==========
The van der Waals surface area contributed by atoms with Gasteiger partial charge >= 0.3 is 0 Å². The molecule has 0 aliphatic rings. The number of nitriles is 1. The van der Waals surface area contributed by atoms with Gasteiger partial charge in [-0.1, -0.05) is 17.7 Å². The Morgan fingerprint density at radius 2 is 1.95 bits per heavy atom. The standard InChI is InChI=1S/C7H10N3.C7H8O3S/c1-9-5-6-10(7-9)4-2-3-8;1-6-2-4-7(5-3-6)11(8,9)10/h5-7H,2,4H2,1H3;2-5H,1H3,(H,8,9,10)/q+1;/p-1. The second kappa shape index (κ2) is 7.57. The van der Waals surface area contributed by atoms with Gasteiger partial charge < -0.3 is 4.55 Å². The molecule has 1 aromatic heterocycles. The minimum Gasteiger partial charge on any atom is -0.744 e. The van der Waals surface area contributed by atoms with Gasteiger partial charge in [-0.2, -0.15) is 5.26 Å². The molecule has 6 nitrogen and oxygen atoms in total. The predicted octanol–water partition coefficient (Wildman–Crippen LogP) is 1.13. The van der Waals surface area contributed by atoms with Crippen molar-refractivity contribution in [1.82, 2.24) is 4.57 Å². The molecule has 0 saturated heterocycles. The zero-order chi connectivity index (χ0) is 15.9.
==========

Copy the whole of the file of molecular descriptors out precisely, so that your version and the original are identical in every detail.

The van der Waals surface area contributed by atoms with Gasteiger partial charge >= 0.3 is 0 Å². The molecule has 0 aliphatic rings. The number of nitriles is 1. The van der Waals surface area contributed by atoms with Gasteiger partial charge in [-0.1, -0.05) is 17.7 Å². The Morgan fingerprint density at radius 2 is 1.95 bits per heavy atom. The standard InChI is InChI=1S/C7H10N3.C7H8O3S/c1-9-5-6-10(7-9)4-2-3-8;1-6-2-4-7(5-3-6)11(8,9)10/h5-7H,2,4H2,1H3;2-5H,1H3,(H,8,9,10)/q+1;/p-1. The second kappa shape index (κ2) is 7.57. The van der Waals surface area contributed by atoms with Gasteiger partial charge < -0.3 is 4.55 Å². The molecule has 1 aromatic heterocycles. The minimum Gasteiger partial charge on any atom is -0.744 e. The van der Waals surface area contributed by atoms with Gasteiger partial charge in [-0.2, -0.15) is 5.26 Å². The molecule has 6 nitrogen and oxygen atoms in total. The predicted octanol–water partition coefficient (Wildman–Crippen LogP) is 1.13. The van der Waals surface area contributed by atoms with Crippen molar-refractivity contribution in [1.82, 2.24) is 4.57 Å². The molecule has 0 saturated heterocycles. The zero-order chi connectivity index (χ0) is 15.9.